While the front pages of newspapers feature Muslim women in flowing black abayas, burqas, and chadors, the often thrown-aside life and style sections are offering a very different picture of Muslim women: stylish! “Hijabistas,” trendy up-and-coming Muslim designers (predominantly from the U.K.), and fashion-forward hijabis are appearing on the covers of fashion and entertainment sections in newspapers across the world.
Following this trend of covering “hijabistas,” the Los Angeles Times recently ran a piece on the trend of stylish, hijab-friendly clothing worn by American Muslim women, and the recent emergence of blogs, magazines, and online boutiques that cater to fashion-forward American Muslim women. The article calls on Sama Wareh, a stylish Muslim woman; Tayyibah Taylor, editor in chief of Azizah Magazine; and Jokima Hamidullah, founder of We Love Hijab, to explain this fascination with Muslim fashion that has now captured the attention of newspapers.
Tayyibah explains, “In America, we have a microcosm of the Muslim world. There are 80 different ethnicities. It’s a cultural and spiritual buffet table. American Muslims pick and choose and create their own. Establishing hijab, as both fashion and spiritual, is part of that as well. These young bloggers and the new magazines are part of the building of a cultural architecture, and what is being created is distinctly Muslim American.”
Is this why newspapers seem to be obsessed with reporting on hijab fashion: to contribute to the creation of a distinct Muslim American—or, in the case of BBC and The Independent, a distinct British Muslim identity? While I am glad to see a focus on hijab that is not as “othering” as the typically marginalizing coverage, this seemingly benign widespread news trend still echoes previous discourse surrounding the hijab. The similarities are subtle, but nonetheless they are present.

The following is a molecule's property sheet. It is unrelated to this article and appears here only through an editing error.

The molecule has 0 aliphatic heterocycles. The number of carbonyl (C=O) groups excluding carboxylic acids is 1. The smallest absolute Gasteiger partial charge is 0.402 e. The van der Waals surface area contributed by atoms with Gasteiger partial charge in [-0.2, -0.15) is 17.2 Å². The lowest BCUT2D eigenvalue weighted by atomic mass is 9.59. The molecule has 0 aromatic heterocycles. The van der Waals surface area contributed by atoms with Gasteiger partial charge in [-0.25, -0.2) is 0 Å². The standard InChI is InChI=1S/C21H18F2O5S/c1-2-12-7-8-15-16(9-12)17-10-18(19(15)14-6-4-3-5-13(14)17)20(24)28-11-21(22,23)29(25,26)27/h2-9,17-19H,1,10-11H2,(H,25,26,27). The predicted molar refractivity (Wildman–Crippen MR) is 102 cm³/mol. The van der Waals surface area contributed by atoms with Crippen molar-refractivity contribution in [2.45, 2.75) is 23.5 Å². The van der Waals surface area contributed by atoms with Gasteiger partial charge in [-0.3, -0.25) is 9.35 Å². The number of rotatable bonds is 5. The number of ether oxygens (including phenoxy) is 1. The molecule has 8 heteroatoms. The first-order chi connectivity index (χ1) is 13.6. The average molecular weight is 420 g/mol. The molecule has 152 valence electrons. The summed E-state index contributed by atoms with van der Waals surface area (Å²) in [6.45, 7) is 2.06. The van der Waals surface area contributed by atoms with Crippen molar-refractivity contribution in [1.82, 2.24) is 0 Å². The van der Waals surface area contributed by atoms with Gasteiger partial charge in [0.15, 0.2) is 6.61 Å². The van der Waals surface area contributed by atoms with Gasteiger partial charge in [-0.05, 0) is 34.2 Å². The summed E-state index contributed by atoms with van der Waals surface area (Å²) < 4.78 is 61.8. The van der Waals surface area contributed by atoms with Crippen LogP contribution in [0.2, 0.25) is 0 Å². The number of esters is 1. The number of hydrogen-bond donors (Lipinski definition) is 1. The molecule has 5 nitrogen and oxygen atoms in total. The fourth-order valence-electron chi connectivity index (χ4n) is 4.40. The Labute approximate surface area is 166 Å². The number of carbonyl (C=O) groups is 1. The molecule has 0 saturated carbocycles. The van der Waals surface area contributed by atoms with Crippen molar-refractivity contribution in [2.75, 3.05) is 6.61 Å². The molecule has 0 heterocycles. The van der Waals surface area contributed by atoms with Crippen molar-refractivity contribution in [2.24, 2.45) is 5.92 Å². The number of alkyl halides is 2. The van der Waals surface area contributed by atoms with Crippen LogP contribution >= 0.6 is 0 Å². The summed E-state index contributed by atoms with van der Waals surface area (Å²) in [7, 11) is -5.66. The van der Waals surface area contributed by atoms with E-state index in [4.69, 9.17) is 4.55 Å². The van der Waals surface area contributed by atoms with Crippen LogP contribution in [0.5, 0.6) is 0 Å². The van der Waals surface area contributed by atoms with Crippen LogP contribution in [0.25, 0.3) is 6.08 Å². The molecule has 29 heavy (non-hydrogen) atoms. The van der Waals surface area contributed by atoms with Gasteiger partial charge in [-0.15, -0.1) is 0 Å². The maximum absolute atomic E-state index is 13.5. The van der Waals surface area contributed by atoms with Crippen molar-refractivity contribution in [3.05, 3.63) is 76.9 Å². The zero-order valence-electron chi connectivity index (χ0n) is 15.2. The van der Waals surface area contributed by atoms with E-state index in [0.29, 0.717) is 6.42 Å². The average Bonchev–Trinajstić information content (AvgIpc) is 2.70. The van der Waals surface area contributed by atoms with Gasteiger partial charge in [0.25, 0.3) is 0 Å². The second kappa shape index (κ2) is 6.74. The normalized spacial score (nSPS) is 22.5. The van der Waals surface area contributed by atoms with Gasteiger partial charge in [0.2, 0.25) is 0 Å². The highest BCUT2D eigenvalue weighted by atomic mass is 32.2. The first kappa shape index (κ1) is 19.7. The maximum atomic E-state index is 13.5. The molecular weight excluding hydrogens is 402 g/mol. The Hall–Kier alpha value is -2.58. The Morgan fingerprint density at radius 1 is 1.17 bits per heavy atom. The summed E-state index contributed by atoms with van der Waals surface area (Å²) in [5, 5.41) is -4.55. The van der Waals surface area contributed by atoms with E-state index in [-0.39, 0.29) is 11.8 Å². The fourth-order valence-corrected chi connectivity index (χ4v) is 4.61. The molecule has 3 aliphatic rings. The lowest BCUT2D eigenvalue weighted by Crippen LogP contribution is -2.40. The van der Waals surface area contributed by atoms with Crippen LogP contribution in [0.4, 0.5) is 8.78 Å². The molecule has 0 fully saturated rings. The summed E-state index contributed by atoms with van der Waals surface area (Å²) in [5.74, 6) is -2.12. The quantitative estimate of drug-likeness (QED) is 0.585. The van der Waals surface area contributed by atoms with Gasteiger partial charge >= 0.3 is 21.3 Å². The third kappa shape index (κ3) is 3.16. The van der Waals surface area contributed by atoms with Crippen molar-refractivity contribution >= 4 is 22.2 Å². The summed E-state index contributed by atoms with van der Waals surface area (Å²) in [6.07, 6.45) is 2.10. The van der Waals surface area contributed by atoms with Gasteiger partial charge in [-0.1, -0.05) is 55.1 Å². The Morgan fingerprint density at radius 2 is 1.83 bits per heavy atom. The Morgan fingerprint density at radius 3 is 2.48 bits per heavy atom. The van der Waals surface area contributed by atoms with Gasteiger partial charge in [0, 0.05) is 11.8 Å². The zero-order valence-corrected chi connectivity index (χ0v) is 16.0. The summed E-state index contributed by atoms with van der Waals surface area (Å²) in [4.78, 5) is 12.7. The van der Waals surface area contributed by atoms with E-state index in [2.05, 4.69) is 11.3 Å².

Each article assumes that “Western” fashion or concepts are, at the least, very difficult to reconcile with Islamic standards. The articles take on an astonished tone as they explain “just how” these Muslim women are reconciling their different identities. The Los Angeles Times article even points out to readers that Sama’s “…personal sense of style is so unique that she’s been asked by non-Muslims if what she’s wearing ‘is allowed.’”
These fashionable women are presented as liberated, autonomous, and modern Muslim women of the “Western world.” A dichotomy is created between these stylish ladies and the “un-modernized” Muslim women who wear niqabs or drab-colored clothing often compared to tents or shrouds.
The “hijabista” coverage is located within an existing discourse about the “veil” that posits this piece of fabric an affirmation or rejection of Islamic principles, instead of being taken as an individual’s expression of her personal choice. For example, the BBC poses the contextualized question, “But doesn’t the showy nature of fashion contradict the essence of Hijab?” This question is similar to the question of whether personal style is “allowed.”
There’s also the issue of Western-ness (which is presented in conjunction with modernity). The Independent touts “hijabistas” in the U.K. as those whose presence reflects the shift of British Muslims toward “the mainstream” and “forging their own indigenous identity.” Why is it that the presence of Muslim women creating hijab-friendly fashion seen as a movement toward the “mainstream” or “forging their own indigenous identity,” while a British Muslim woman’s decision to wear the niqab (face veil) seen as a security risk, a rise in fundamentalism, or a blow to British values?
This sort of ostensibly well-intended coverage seems to be one step forward for Muslim women and two steps back. Media outlets and newspapers ensure that we are merely speaking and acting from within an existing discourse, so that something benign and lighthearted like fashion becomes a symbol of something much larger.
For now, I will stick to media outlets created by Muslim women to follow the trend on hijab-friendly fashion. These women can speak from a new, unoccupied space, where questions are not riddled with assumptions and answers aren’t affirmations.